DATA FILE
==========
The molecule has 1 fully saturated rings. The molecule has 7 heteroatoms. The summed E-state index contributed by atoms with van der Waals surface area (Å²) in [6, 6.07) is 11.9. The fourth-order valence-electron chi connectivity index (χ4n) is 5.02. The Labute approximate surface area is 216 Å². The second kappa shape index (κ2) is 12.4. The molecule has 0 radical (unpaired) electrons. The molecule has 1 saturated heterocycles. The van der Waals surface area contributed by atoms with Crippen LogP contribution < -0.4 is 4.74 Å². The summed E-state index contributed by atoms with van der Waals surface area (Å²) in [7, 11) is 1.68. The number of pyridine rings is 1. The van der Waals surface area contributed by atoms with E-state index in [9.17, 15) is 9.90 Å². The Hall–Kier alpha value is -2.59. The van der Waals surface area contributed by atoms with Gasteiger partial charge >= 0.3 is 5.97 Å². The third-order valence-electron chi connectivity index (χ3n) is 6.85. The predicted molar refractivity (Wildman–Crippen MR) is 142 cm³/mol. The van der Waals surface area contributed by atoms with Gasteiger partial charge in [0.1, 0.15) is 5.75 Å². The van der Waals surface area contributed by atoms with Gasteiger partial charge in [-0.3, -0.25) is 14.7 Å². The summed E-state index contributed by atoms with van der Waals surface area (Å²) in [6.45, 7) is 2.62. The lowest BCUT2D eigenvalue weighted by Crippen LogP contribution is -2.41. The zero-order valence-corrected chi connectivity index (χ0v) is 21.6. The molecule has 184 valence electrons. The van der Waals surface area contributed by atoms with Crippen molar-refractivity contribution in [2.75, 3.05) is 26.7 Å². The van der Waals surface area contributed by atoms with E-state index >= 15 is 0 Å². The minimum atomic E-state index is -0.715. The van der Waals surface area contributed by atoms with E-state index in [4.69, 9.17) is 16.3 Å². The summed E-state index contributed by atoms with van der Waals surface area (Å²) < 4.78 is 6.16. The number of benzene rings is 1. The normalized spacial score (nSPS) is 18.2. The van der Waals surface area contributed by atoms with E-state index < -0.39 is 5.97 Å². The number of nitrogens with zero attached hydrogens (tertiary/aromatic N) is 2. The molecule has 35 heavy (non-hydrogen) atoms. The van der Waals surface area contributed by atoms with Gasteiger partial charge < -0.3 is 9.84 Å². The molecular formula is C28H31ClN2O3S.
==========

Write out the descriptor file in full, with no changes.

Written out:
The molecule has 1 fully saturated rings. The molecule has 7 heteroatoms. The summed E-state index contributed by atoms with van der Waals surface area (Å²) in [6, 6.07) is 11.9. The fourth-order valence-electron chi connectivity index (χ4n) is 5.02. The Labute approximate surface area is 216 Å². The second kappa shape index (κ2) is 12.4. The molecule has 0 radical (unpaired) electrons. The molecule has 1 saturated heterocycles. The van der Waals surface area contributed by atoms with Crippen LogP contribution < -0.4 is 4.74 Å². The summed E-state index contributed by atoms with van der Waals surface area (Å²) in [7, 11) is 1.68. The number of pyridine rings is 1. The van der Waals surface area contributed by atoms with E-state index in [9.17, 15) is 9.90 Å². The Hall–Kier alpha value is -2.59. The van der Waals surface area contributed by atoms with Gasteiger partial charge >= 0.3 is 5.97 Å². The third-order valence-electron chi connectivity index (χ3n) is 6.85. The predicted molar refractivity (Wildman–Crippen MR) is 142 cm³/mol. The van der Waals surface area contributed by atoms with Gasteiger partial charge in [0.1, 0.15) is 5.75 Å². The van der Waals surface area contributed by atoms with Gasteiger partial charge in [-0.3, -0.25) is 14.7 Å². The summed E-state index contributed by atoms with van der Waals surface area (Å²) in [6.45, 7) is 2.62. The lowest BCUT2D eigenvalue weighted by Crippen LogP contribution is -2.41. The zero-order valence-corrected chi connectivity index (χ0v) is 21.6. The molecule has 184 valence electrons. The van der Waals surface area contributed by atoms with Crippen molar-refractivity contribution in [2.75, 3.05) is 26.7 Å². The van der Waals surface area contributed by atoms with E-state index >= 15 is 0 Å². The minimum atomic E-state index is -0.715. The van der Waals surface area contributed by atoms with E-state index in [4.69, 9.17) is 16.3 Å². The summed E-state index contributed by atoms with van der Waals surface area (Å²) < 4.78 is 6.16. The number of benzene rings is 1. The normalized spacial score (nSPS) is 18.2. The van der Waals surface area contributed by atoms with E-state index < -0.39 is 5.97 Å². The number of nitrogens with zero attached hydrogens (tertiary/aromatic N) is 2. The molecule has 35 heavy (non-hydrogen) atoms. The van der Waals surface area contributed by atoms with Gasteiger partial charge < -0.3 is 9.84 Å². The molecular formula is C28H31ClN2O3S.